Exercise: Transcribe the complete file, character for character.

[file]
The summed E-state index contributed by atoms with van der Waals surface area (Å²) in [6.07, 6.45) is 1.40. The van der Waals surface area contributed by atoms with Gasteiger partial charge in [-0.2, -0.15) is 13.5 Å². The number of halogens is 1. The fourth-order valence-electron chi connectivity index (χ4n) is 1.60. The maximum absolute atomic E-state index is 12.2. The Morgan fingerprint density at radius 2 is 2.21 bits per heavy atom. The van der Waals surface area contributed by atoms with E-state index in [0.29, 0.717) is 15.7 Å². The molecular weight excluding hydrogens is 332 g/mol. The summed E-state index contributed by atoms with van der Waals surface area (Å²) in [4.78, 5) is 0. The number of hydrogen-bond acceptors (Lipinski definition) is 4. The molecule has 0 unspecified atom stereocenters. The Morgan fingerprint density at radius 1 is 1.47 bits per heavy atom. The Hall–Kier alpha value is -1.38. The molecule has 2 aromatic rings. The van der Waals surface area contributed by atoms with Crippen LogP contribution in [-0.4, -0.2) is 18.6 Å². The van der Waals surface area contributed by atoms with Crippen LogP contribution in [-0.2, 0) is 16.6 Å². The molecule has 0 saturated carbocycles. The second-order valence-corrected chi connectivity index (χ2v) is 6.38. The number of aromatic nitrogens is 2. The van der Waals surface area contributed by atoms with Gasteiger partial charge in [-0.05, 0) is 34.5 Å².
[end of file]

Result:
The summed E-state index contributed by atoms with van der Waals surface area (Å²) in [6.07, 6.45) is 1.40. The van der Waals surface area contributed by atoms with Gasteiger partial charge in [-0.2, -0.15) is 13.5 Å². The number of halogens is 1. The fourth-order valence-electron chi connectivity index (χ4n) is 1.60. The maximum absolute atomic E-state index is 12.2. The Morgan fingerprint density at radius 2 is 2.21 bits per heavy atom. The van der Waals surface area contributed by atoms with E-state index in [0.29, 0.717) is 15.7 Å². The molecular weight excluding hydrogens is 332 g/mol. The summed E-state index contributed by atoms with van der Waals surface area (Å²) in [4.78, 5) is 0. The number of hydrogen-bond acceptors (Lipinski definition) is 4. The molecule has 0 unspecified atom stereocenters. The Morgan fingerprint density at radius 1 is 1.47 bits per heavy atom. The Hall–Kier alpha value is -1.38. The molecule has 2 aromatic rings. The van der Waals surface area contributed by atoms with Crippen LogP contribution in [-0.4, -0.2) is 18.6 Å². The van der Waals surface area contributed by atoms with Crippen LogP contribution in [-0.2, 0) is 16.6 Å². The molecule has 0 saturated carbocycles. The second-order valence-corrected chi connectivity index (χ2v) is 6.38. The number of aromatic nitrogens is 2. The van der Waals surface area contributed by atoms with Gasteiger partial charge in [-0.05, 0) is 34.5 Å².